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Should the shift be an illegal defense?

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32 replies to this topic

Poll: Infield shift (33 member(s) have cast votes)

Do you support a rule outlawing the IF shift?

  1. Yes (1 votes [3.03%])

    Percentage of vote: 3.03%

  2. No (32 votes [96.97%])

    Percentage of vote: 96.97%

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#21 SgtSchmidt11

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Posted 30 July 2014 - 10:14 PM

The stats don't even really show that shifts are all that effective anyways.I know about them but I would never run the extreme versions.More shading, less shifting (SS closer/farther from 2nd, not in RF)


#22 TheLeviathan

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Posted 31 July 2014 - 05:51 AM

I hope a manager starts swapping OF'ers in key situations just to show you how ridiculous this is.


They don't already? As Sweetone said.....the outfielders could get in a round of musical chairs between some pitches if they wanted to.

Managers tell people where to pitch, when to swing, where to play, who gets to hit, who gets to pitch, etc. the notion that shifts are categorically different is what's ridiculous.

#23 kab21

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Posted 31 July 2014 - 06:14 AM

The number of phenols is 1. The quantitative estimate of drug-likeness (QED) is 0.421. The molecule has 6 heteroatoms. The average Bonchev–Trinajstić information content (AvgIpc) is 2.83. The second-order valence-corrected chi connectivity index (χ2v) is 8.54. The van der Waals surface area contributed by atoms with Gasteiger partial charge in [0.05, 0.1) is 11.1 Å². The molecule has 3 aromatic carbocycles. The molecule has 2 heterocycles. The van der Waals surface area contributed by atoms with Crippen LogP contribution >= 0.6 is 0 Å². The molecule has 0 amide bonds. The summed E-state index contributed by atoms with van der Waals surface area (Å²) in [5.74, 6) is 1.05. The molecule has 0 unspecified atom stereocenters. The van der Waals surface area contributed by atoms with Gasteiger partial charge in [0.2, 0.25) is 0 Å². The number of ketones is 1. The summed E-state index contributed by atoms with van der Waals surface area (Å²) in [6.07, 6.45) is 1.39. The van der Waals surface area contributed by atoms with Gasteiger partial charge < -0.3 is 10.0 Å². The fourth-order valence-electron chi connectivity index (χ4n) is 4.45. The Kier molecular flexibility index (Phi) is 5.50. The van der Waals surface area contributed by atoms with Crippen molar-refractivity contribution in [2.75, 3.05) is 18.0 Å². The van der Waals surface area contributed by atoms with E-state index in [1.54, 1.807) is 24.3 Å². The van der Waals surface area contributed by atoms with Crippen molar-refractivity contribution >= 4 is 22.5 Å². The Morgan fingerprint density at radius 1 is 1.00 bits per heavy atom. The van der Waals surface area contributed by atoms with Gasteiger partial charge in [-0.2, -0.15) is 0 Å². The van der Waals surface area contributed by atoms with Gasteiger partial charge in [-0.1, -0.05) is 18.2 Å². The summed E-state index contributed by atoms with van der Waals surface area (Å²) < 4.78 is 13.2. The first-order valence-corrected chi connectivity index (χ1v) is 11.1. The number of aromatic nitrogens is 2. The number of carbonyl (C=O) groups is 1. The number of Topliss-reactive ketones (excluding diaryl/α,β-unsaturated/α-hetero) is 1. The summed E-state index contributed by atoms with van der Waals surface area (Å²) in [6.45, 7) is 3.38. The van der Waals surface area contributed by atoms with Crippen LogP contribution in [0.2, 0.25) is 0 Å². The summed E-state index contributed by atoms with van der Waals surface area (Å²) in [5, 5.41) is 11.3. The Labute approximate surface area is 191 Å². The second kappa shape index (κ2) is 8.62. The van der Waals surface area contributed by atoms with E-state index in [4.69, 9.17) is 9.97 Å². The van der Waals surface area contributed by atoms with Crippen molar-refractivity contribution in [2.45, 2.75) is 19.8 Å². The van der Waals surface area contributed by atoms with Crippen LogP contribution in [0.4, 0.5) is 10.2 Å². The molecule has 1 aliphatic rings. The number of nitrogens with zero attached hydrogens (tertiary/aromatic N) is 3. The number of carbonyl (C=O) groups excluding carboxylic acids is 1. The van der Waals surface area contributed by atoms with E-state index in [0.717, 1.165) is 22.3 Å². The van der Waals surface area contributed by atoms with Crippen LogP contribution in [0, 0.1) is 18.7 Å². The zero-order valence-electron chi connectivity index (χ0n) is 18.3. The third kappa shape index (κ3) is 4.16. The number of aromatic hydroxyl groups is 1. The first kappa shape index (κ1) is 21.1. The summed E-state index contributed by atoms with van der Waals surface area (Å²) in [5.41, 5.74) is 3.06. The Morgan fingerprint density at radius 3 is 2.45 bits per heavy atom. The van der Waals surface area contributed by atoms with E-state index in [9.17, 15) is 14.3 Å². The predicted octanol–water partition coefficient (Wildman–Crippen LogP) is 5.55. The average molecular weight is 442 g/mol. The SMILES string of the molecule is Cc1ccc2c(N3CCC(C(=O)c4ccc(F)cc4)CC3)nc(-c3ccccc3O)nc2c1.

They don't already? As Sweetone said.....the outfielders could get in a round of musical chairs between some pitches if they wanted to.

Managers tell people where to pitch, when to swing, where to play, who gets to hit, who gets to pitch, etc. the notion that shifts are categorically different is what's ridiculous.

 

I have never heard of a manager swapping his LF and RF'ers during an inning for an extreme pull hitter.Why have Delmon in RF against McCann if you have Revere in LF?

I look forward to the day that a pitching prospect is truly blocked by good pitchers.


#24 TheLeviathan

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Posted 31 July 2014 - 06:24 AM

I have never heard of a manager swapping his LF and RF'ers during an inning for an extreme pull hitter.Why have Delmon in RF against McCann if you have Revere in LF?


If they did....what's the difference?

#25 mike wants wins

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Posted 31 July 2014 - 07:10 AM

The stats don't even really show that shifts are all that effective anyways.I know about them but I would never run the extreme versions.More shading, less shifting (SS closer/farther from 2nd, not in RF)

 

Which stats show that?

What I just typed is probably an opinion, not a fact. I mean, I'm usually right, so you should maybe assume it is or will be a fact soon, but that's up to you. :) Also, I am NOT trying to convince anyone I am correct, I'm just talking here, not arguing.


#26 Boom Boom

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Posted 31 July 2014 - 07:55 AM